Bahrain’s cabinet has approved a parliamentary proposal to stop “interference” by the US envoy in the kingdom’s affairs, according to a government spokeswoman. She did not clarify what measures would be taken.
"The cabinet has approved a proposal by the parliament to put
an end to the interference of US Ambassador Thomas Krajeski in
Bahrain's internal affairs," BNA news agency reported Samira
Rajab as saying.
It also aims at putting an end to "his repeated meetings with instigators of sedition" - a government term for Shia protesters who frequently clash with police.
Samira Rajab stated that the diplomatic measures do not include dismissing the envoy, adding that Manama “will commit to international agreements in dealing with the US ambassador.”
proposal comes the same day Bahrain’s court sentenced 31
protesters to 15 years in
prison for attacking a police patrol in a Shiite village a year
ago. The accused deny the allegations and claim they were tortured
into confessing, echoing the April 19 US State Department report on
Bahrain, which cited “detention of protesters on vague charges, in
some cases leading to their torture in detention" among the country’s human rights
The report has been US’s harshest criticism of Bahrain’s policies so far, with Washington being reluctant to sour relations with its strategic partner, which houses its Fifth Fleet.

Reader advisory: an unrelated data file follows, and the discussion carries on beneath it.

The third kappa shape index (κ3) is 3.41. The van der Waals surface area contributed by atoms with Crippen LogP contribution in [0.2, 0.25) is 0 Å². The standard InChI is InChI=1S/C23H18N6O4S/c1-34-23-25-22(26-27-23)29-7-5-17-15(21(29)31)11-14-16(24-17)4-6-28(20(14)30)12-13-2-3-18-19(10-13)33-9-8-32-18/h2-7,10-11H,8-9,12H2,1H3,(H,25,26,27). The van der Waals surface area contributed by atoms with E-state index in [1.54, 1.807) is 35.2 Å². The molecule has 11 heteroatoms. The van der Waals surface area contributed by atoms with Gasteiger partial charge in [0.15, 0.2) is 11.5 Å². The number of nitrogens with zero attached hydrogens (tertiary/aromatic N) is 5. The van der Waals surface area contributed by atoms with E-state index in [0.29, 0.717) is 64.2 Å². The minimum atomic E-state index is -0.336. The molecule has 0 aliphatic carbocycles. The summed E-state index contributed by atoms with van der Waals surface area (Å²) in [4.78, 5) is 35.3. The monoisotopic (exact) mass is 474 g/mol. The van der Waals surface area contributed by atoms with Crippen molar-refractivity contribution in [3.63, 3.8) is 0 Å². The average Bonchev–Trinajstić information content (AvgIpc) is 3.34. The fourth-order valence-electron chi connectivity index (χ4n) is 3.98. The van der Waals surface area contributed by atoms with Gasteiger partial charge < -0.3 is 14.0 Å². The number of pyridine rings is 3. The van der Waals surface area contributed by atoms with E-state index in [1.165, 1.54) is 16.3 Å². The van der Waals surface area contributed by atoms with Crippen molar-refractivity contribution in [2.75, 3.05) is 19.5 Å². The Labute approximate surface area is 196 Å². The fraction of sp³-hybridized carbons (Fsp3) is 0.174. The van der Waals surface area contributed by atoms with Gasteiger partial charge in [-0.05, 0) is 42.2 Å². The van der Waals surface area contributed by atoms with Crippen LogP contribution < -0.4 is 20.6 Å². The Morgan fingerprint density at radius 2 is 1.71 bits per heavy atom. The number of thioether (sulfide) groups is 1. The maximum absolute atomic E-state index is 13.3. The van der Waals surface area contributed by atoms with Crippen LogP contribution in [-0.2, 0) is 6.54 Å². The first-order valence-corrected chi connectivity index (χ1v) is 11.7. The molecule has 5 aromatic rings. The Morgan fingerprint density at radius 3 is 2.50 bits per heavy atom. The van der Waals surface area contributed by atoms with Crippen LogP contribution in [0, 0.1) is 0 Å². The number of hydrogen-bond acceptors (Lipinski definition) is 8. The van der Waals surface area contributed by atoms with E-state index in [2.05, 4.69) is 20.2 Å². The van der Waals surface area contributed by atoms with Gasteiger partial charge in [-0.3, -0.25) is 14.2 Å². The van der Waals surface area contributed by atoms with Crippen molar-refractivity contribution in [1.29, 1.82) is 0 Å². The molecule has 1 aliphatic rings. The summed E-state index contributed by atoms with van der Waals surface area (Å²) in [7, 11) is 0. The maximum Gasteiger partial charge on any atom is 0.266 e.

The Persian Gulf nation quite expectedly condemned its military ally’s report, saying it contained “texts which are totally far from the truth, adopting a manner that fuels terror and terrorists targeting Bahrain's national security."
The condemnation came on April 25, the same day Bahrain barred a UN torture investigator from a planned visit to the Gulf Arab state. Juan Mendez said the move “could be perceived as if there were something to hide.”
Amnesty International found it was a sign of Bahrain’s not being serious about implementing human rights reforms.
"The authorities have used the buzzword of 'reform' as a smoke screen, when in reality they are not reforming," said Hassiba Hadj Sahraoui Amnesty International's Middle East and North Africa Deputy Director.
Bahrain is ruled by a Sunni monarchy, while over 75 per cent of the population is Shia. Shia-led protests kicked off in February 2011, calling for democratic reforms and the ousting of Prime Minister Sheikh Khalifa bin Salman al-Khalifa, who has been in office since 1971.
In 2012 and 2013 protests intensified ahead of the Formula 1 race. While the ruling elite sees the Grand Prix circuit as a great contribution to the country’s economy and a symbol of the government’s stability, the opposition has been using the event to draw international attention to Bahrain’s lack of democratic freedoms.
Pre-F1 demonstrations result in violent clashes, arrests, and police using teargas on demonstrators including schoolchildren. At least 82 protesters have been killed since the start of the uprising three years ago.